Needs assessment

We have produced an overview of the perceived and identified Continuing Professional Development (CPD) needs of cultural sector leaders on the basis of surveys, documented workshops and in-depth interviews, which are reflected in our publication Narratives by Cultural Change Makers (see list of sources below).

At a general level, the CPD needs can be summarised as a need for (increased) professionalisation. The Fika Project is aimed at people who are already in positions of responsibility in the cultural sector and who are therefore not interested in basic skills. Generally speaking, their organisations have neither the time nor the money to be without key employees for lengthy periods of time, and so it must be possible to combine the training with the regular job. For this reason alone, several of our informants have underlined the importance of ensuring that the training is truly useful and can make a difference; it has to be worth the sacrifice made by both the individual and the organisation.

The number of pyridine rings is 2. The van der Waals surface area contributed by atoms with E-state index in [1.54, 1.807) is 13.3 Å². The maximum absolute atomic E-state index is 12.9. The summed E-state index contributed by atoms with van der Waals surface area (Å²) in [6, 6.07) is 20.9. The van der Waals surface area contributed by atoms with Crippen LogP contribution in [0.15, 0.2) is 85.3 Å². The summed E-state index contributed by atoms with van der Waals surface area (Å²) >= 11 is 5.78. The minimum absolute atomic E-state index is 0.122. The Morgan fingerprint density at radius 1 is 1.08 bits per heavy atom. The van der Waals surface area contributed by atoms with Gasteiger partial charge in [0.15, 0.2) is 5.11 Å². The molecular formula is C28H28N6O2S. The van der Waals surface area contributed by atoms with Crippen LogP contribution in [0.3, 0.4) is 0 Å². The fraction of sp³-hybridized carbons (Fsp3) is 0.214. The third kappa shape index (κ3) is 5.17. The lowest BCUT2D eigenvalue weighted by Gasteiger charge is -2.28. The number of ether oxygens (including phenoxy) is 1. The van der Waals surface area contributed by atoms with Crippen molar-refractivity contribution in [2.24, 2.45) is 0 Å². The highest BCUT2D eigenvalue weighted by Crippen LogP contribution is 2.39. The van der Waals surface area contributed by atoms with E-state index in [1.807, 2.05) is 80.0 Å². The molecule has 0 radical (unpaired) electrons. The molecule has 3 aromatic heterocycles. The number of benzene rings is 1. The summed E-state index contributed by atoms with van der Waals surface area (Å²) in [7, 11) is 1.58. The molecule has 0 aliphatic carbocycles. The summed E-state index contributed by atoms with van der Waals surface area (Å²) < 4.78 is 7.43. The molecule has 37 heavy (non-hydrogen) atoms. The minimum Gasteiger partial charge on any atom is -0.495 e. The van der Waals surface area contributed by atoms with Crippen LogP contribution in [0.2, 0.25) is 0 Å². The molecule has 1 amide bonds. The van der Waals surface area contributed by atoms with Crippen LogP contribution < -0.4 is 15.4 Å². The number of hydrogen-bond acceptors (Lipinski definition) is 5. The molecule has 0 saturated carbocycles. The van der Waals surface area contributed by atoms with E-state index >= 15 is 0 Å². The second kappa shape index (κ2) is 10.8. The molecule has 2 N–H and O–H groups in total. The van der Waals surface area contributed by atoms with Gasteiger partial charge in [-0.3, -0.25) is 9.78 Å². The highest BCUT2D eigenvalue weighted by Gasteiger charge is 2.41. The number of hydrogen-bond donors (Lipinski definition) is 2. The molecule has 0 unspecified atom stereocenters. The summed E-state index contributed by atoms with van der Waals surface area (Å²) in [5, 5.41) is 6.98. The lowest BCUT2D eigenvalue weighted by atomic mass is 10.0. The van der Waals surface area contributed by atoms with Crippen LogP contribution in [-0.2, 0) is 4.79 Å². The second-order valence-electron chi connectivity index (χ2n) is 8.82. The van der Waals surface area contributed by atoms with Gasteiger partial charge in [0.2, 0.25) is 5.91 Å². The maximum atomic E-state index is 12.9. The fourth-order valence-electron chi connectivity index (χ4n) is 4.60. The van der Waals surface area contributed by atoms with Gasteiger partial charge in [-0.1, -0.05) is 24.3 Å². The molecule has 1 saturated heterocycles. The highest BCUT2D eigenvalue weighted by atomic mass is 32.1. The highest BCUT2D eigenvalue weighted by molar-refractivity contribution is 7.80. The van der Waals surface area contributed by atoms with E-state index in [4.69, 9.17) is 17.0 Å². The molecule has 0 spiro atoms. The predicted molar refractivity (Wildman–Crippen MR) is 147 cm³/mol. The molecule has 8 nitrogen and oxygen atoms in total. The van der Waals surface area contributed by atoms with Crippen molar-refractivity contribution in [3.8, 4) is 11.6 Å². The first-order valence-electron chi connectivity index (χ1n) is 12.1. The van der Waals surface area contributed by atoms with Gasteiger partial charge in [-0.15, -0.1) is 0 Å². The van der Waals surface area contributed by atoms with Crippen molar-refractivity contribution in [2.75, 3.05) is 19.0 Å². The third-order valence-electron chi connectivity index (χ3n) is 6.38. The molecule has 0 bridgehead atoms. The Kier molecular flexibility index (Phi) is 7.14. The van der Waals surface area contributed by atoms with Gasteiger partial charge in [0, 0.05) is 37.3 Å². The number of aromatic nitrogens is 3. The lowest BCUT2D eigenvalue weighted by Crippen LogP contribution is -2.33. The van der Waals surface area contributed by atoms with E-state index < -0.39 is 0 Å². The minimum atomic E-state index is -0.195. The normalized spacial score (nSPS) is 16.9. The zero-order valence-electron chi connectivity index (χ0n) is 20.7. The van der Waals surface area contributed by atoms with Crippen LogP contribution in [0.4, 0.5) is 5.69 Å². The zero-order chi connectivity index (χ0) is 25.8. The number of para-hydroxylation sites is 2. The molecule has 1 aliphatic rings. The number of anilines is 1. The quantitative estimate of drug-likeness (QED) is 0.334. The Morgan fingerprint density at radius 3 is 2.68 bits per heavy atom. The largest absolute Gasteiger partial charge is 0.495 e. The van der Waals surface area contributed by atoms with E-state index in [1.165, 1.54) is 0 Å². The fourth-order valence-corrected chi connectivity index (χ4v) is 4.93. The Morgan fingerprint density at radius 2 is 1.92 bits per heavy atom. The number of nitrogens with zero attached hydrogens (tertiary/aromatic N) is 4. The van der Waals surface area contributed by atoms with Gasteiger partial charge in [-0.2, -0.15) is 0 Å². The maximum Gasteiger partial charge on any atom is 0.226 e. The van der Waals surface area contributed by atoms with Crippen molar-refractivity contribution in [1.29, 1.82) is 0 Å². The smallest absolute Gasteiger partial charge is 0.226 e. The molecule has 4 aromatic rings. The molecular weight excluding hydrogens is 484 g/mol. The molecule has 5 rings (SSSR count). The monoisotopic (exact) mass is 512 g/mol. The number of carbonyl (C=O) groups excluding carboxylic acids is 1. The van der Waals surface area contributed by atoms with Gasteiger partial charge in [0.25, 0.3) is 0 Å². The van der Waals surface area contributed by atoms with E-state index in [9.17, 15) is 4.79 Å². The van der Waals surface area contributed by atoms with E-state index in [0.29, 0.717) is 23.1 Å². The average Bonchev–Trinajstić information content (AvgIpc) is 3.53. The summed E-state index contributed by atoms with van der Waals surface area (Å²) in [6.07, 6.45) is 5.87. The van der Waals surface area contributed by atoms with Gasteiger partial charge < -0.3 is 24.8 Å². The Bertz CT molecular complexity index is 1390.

The perceived CPD needs can be divided into three categories, dealing with personal development, the organisation’s internal work and the organisation’s outward-facing work.

Personal development: having opportunities to:
share experiences with colleagues and self-reflect
become aware of our own drivers
bring our own ‘hidden’ knowledge to the fore
improve self-confidence through training and networking

Internal work: become better at
contributing to a creative working climate that is sustainable in the long term
managing conflict
managing stress
dealing with discrimination and power inequalities
managing and developing resources
analysing the organisation in terms of purpose, resources and capabilities

Outward-facing work: become better at:
analysing how our work influences, and is influenced by, the world around us
managing insecurity, risk and changeability
working interculturally with others
working with the private, public and voluntary sectors
building networks
identifying alternative forms of investment
negotiating with potential funders
arguing the value of our organisation
arguing against tendencies towards instrumentalism, bureaucratisation and politicisation
communicating with users
exploiting digital media